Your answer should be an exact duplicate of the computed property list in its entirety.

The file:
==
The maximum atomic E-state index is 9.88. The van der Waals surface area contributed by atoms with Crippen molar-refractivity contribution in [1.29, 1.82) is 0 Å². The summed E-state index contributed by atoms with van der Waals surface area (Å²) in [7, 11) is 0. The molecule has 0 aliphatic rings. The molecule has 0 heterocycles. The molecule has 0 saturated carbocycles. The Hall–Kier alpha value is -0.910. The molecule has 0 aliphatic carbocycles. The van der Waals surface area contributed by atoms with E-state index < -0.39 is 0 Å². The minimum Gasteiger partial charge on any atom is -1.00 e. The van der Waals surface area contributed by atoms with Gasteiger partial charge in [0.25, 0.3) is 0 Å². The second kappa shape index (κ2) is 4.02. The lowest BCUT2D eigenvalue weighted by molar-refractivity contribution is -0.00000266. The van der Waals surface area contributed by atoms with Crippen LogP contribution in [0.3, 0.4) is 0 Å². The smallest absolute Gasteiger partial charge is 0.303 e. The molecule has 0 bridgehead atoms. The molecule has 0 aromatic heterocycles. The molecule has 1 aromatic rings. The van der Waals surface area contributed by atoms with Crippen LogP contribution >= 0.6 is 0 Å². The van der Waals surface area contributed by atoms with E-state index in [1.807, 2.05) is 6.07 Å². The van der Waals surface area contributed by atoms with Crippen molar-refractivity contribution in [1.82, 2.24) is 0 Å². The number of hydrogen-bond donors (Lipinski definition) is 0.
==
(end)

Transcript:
The maximum atomic E-state index is 9.88. The van der Waals surface area contributed by atoms with Crippen molar-refractivity contribution in [1.29, 1.82) is 0 Å². The summed E-state index contributed by atoms with van der Waals surface area (Å²) in [7, 11) is 0. The molecule has 0 aliphatic rings. The molecule has 0 heterocycles. The molecule has 0 saturated carbocycles. The Hall–Kier alpha value is -0.910. The molecule has 0 aliphatic carbocycles. The van der Waals surface area contributed by atoms with E-state index < -0.39 is 0 Å². The minimum Gasteiger partial charge on any atom is -1.00 e. The van der Waals surface area contributed by atoms with Gasteiger partial charge in [0.25, 0.3) is 0 Å². The second kappa shape index (κ2) is 4.02. The lowest BCUT2D eigenvalue weighted by molar-refractivity contribution is -0.00000266. The van der Waals surface area contributed by atoms with Crippen LogP contribution in [0.3, 0.4) is 0 Å². The smallest absolute Gasteiger partial charge is 0.303 e. The molecule has 0 bridgehead atoms. The molecule has 0 aromatic heterocycles. The molecule has 1 aromatic rings. The van der Waals surface area contributed by atoms with Crippen LogP contribution >= 0.6 is 0 Å². The van der Waals surface area contributed by atoms with E-state index in [1.807, 2.05) is 6.07 Å². The van der Waals surface area contributed by atoms with Crippen molar-refractivity contribution in [1.82, 2.24) is 0 Å². The number of hydrogen-bond donors (Lipinski definition) is 0.